- Tan JA, Ho KM. Use of dexmedetomidine as a sedative and analgesic agent in critically ill adult patients: a meta-analysis. Intensive Care Med. 2010;36:926-39
- Riker RR, Shehabi Y, Bokesch PM et al. Dexmedetomidine vs Midazolam for Sedation of Critically Ill Patients: A Randomized Trial. JAMA. 2009;301(5):489-99
- Pandharipande PP, Pun BT, Herr DL et al. Effect of Sedation with Dexmedetomidine vs Lorazepam on Acute Brain Dysfunction in Mechanically Ventilated Patients: The MENDS Randomized Controlled Trial. JAMA. 2007;298(22):2644-53
- Hilliard N, Brown S, Mitchinson S. A case report of dexmetetomidine used to treat intractable pain and delirium in a tertiary palliative care unit. Pall Med 2015; 29:278-281.
- Soares LG, Naylor C, Martins MA, Peixoto G. Letter: Dexmedetomidine: A New Option for Intractable Distress in the Dying. J Pain Symptom Manage. 2002;24(1):6-8
- Hillard NK, Brown SB. Pilot Study Comparing Treatment With Dexmedetomidine to Midazolam for Symptom Control in Advanced Cancer Patients. In: ClinicalTrials.gov [Internet]. Bethesda (MD): National Library of Medicine (US). 2000- [cited 2013 Jul 9]. Available from: http://clinicaltrials.gov/ct2/show/NCT01687751?term=dexmedetomidine+palliative&rank=1. NLM Identifier: NCT01687751.
- Buck ML. Dexmedetomidine for Sedation in the Pediatric Intensive Care Setting. Pediatr Pharm. 2006;12(1). http://www.medscape.com/viewarticle/524752_9. Accessed July 28, 2013.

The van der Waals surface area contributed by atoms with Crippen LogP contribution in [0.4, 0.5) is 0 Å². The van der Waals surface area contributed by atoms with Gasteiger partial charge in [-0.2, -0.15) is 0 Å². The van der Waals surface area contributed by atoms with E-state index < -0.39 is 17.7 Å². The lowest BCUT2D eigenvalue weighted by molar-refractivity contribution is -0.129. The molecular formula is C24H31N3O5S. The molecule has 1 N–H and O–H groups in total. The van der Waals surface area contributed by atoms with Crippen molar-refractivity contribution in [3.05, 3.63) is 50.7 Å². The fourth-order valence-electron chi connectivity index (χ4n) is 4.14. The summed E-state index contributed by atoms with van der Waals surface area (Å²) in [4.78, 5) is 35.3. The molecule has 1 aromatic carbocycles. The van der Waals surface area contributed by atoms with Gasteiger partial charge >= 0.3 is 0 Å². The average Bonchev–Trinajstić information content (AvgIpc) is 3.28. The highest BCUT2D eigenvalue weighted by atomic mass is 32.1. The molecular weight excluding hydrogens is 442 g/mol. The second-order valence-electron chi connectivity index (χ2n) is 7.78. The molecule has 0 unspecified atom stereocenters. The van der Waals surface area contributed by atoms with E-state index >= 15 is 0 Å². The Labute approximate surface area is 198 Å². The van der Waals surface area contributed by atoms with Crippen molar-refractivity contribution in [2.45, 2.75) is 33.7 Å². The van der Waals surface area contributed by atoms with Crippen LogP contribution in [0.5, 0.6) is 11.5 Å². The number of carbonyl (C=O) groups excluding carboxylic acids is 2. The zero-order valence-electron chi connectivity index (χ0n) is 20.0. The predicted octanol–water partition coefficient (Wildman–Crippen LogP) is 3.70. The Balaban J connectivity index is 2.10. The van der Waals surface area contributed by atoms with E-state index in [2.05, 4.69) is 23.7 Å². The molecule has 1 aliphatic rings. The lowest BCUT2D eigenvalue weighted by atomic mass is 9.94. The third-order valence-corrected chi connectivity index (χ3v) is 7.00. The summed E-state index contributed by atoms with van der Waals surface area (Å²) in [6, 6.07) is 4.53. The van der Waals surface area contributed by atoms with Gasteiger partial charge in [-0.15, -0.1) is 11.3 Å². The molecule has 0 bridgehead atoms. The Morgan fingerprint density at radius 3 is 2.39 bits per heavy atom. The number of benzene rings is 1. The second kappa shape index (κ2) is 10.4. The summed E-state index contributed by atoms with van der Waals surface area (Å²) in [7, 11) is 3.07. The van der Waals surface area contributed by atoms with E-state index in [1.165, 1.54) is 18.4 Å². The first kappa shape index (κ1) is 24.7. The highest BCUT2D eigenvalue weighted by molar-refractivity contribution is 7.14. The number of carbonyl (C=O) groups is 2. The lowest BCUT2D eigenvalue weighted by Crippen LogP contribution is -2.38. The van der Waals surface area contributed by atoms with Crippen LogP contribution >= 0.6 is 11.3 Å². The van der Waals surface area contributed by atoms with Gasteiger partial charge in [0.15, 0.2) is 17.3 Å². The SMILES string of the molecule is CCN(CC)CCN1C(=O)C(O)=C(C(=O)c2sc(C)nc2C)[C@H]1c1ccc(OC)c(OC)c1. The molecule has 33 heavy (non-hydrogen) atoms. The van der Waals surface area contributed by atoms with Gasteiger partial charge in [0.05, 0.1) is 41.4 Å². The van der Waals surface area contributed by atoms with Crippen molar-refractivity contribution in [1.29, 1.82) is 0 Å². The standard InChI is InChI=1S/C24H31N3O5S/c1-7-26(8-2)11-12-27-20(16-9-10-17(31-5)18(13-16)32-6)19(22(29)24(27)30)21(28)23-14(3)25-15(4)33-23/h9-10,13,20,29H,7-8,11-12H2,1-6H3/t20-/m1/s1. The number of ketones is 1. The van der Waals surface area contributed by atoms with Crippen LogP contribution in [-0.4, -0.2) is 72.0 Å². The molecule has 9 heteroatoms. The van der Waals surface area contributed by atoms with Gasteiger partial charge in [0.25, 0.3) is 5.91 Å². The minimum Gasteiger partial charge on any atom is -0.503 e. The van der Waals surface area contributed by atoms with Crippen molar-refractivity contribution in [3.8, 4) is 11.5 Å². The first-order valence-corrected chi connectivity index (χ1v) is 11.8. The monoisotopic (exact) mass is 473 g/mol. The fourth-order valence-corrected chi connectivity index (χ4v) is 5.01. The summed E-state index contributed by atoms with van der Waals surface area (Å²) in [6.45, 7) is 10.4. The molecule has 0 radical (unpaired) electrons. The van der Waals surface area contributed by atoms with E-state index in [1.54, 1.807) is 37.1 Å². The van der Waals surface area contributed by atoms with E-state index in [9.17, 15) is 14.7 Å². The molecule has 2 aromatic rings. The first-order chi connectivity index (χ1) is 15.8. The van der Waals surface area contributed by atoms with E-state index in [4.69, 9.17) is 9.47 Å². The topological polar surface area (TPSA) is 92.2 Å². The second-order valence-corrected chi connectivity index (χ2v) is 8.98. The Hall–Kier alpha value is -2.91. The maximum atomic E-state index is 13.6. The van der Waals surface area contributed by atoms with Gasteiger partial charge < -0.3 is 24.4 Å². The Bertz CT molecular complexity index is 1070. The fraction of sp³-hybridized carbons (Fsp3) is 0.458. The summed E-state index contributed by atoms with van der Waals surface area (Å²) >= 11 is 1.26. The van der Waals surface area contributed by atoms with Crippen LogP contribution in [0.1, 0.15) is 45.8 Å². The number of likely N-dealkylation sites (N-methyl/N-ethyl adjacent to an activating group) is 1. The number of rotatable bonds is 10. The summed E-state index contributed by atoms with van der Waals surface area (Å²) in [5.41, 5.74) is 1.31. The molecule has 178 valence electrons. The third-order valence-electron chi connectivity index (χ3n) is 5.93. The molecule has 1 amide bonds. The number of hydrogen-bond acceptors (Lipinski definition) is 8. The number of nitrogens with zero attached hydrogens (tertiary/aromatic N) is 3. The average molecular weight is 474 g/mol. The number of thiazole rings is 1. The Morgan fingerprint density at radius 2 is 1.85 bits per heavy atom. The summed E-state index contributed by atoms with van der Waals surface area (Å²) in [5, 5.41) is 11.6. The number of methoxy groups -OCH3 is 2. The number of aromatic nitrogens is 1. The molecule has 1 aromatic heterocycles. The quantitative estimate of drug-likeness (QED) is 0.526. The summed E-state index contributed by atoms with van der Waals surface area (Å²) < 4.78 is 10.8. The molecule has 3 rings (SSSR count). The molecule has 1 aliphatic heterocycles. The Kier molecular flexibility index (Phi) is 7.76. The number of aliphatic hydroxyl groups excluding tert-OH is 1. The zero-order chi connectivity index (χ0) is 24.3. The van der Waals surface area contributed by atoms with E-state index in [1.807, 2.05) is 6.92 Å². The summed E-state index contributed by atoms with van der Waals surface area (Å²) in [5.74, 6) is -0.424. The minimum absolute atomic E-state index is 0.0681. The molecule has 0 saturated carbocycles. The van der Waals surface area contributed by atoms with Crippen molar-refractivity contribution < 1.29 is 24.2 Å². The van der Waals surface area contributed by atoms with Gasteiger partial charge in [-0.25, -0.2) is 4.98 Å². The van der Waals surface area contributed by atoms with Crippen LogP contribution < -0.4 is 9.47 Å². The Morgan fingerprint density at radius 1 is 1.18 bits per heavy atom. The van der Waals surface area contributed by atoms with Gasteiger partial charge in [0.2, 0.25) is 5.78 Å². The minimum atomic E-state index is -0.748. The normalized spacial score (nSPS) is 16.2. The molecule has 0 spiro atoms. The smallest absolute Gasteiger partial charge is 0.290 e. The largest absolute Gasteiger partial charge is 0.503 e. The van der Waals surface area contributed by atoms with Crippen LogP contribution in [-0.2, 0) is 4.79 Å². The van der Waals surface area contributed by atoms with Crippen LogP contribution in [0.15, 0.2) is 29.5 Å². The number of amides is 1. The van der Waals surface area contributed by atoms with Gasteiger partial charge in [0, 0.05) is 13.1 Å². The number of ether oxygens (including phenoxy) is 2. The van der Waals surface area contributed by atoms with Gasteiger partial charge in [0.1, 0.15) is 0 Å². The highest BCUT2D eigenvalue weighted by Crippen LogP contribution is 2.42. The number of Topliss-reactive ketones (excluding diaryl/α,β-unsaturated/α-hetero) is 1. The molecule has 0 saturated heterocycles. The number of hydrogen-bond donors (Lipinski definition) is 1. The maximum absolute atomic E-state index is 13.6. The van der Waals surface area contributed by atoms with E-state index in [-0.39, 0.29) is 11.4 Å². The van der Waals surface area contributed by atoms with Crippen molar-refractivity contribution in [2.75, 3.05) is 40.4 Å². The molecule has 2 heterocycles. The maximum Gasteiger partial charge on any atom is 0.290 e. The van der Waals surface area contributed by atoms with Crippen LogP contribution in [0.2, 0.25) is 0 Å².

- Friedberg BL. Propofol in Office-Based Plastic Surgery. Semin Plast Surg. 2007:21(2): 129-32.
Authors’ Affiliations: University of Maryland, Baltimore, MD (KW); Duquense University, Pittsburgh, PA (KM); University of Minnesota Medical School and Fairview Health Services, Minneapolis, MN (DAR).
Conflict of Interest Disclosure: The authors have disclosed no relevant conflicts of interest.
Version History: First published May 2014. Re-copy-edited in September 2015 by Sean Marks MD to reflect changes in FDA indications, references # 9 and 14 were also added and incorporated into the text.
Fast Facts and Concepts are edited by Sean Marks MD (Medical College of Wisconsin) and associate editor Drew A Rosielle MD (University of Minnesota Medical School), with the generous support of a volunteer peer-review editorial board, and are made available online by the Palliative Care Network of Wisconsin (PCNOW); the authors of each individual Fast Fact are solely responsible for that Fast Fact’s content. The full set of Fast Facts are available at Palliative Care Network of Wisconsin with contact information, and how to reference Fast Facts.